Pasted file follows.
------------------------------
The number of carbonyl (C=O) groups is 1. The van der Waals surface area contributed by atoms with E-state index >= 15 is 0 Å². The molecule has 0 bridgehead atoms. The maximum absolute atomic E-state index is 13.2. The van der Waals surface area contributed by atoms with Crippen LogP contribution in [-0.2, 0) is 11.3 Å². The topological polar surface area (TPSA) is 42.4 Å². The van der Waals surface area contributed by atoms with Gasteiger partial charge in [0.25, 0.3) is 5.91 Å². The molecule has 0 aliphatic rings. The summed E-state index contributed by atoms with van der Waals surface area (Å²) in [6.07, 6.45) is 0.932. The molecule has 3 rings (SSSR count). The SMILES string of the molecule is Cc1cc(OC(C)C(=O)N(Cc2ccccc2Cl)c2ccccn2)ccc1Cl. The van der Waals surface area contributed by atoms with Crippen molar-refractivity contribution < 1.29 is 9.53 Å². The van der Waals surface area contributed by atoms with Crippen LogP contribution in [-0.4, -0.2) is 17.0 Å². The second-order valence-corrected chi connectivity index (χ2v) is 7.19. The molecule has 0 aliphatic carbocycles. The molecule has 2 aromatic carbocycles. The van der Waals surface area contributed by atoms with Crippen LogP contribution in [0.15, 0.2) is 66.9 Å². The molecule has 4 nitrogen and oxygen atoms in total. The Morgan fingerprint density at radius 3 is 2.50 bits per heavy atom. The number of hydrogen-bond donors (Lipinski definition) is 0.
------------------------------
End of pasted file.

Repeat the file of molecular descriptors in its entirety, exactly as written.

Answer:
The number of carbonyl (C=O) groups is 1. The van der Waals surface area contributed by atoms with E-state index >= 15 is 0 Å². The molecule has 0 bridgehead atoms. The maximum absolute atomic E-state index is 13.2. The van der Waals surface area contributed by atoms with Crippen LogP contribution in [-0.2, 0) is 11.3 Å². The topological polar surface area (TPSA) is 42.4 Å². The van der Waals surface area contributed by atoms with Gasteiger partial charge in [0.25, 0.3) is 5.91 Å². The molecule has 0 aliphatic rings. The summed E-state index contributed by atoms with van der Waals surface area (Å²) in [6.07, 6.45) is 0.932. The molecule has 3 rings (SSSR count). The SMILES string of the molecule is Cc1cc(OC(C)C(=O)N(Cc2ccccc2Cl)c2ccccn2)ccc1Cl. The van der Waals surface area contributed by atoms with Crippen molar-refractivity contribution < 1.29 is 9.53 Å². The van der Waals surface area contributed by atoms with Crippen LogP contribution in [-0.4, -0.2) is 17.0 Å². The second-order valence-corrected chi connectivity index (χ2v) is 7.19. The molecule has 0 aliphatic carbocycles. The molecule has 2 aromatic carbocycles. The van der Waals surface area contributed by atoms with Crippen LogP contribution in [0.15, 0.2) is 66.9 Å². The molecule has 4 nitrogen and oxygen atoms in total. The Morgan fingerprint density at radius 3 is 2.50 bits per heavy atom. The number of hydrogen-bond donors (Lipinski definition) is 0.